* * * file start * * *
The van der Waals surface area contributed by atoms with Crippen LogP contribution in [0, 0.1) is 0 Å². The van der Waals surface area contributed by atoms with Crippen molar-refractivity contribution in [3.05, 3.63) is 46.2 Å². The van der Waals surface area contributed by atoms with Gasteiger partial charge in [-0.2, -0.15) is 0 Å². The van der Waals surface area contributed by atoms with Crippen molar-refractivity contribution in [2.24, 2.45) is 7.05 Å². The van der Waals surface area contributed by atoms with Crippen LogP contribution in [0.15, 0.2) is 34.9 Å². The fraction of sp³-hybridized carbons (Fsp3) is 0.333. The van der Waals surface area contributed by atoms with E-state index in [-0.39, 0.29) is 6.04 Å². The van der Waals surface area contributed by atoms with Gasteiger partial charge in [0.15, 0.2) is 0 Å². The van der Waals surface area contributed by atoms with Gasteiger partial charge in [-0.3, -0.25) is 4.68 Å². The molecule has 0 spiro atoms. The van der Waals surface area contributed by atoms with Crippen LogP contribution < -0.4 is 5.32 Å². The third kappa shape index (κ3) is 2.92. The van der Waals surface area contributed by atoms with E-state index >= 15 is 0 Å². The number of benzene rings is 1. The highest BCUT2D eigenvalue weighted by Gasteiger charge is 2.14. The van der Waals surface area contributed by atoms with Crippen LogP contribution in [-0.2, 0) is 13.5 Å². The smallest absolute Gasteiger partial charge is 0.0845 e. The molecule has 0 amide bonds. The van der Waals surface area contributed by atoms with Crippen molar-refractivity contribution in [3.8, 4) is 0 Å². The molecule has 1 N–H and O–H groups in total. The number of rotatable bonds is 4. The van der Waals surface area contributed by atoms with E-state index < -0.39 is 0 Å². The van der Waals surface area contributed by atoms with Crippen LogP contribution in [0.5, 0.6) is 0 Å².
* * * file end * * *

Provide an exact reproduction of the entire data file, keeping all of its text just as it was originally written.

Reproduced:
The van der Waals surface area contributed by atoms with Crippen LogP contribution in [0, 0.1) is 0 Å². The van der Waals surface area contributed by atoms with Crippen molar-refractivity contribution in [3.05, 3.63) is 46.2 Å². The van der Waals surface area contributed by atoms with Gasteiger partial charge in [-0.2, -0.15) is 0 Å². The van der Waals surface area contributed by atoms with Crippen molar-refractivity contribution in [2.24, 2.45) is 7.05 Å². The van der Waals surface area contributed by atoms with Crippen LogP contribution in [0.15, 0.2) is 34.9 Å². The fraction of sp³-hybridized carbons (Fsp3) is 0.333. The van der Waals surface area contributed by atoms with E-state index in [-0.39, 0.29) is 6.04 Å². The van der Waals surface area contributed by atoms with Gasteiger partial charge in [0.15, 0.2) is 0 Å². The van der Waals surface area contributed by atoms with Gasteiger partial charge in [-0.3, -0.25) is 4.68 Å². The molecule has 0 spiro atoms. The van der Waals surface area contributed by atoms with Crippen LogP contribution < -0.4 is 5.32 Å². The third kappa shape index (κ3) is 2.92. The van der Waals surface area contributed by atoms with E-state index >= 15 is 0 Å². The number of benzene rings is 1. The highest BCUT2D eigenvalue weighted by Gasteiger charge is 2.14. The van der Waals surface area contributed by atoms with Crippen LogP contribution in [-0.2, 0) is 13.5 Å². The smallest absolute Gasteiger partial charge is 0.0845 e. The molecule has 0 amide bonds. The van der Waals surface area contributed by atoms with Crippen molar-refractivity contribution in [3.8, 4) is 0 Å². The molecule has 1 N–H and O–H groups in total. The number of rotatable bonds is 4. The van der Waals surface area contributed by atoms with E-state index < -0.39 is 0 Å². The van der Waals surface area contributed by atoms with Crippen LogP contribution in [0.5, 0.6) is 0 Å².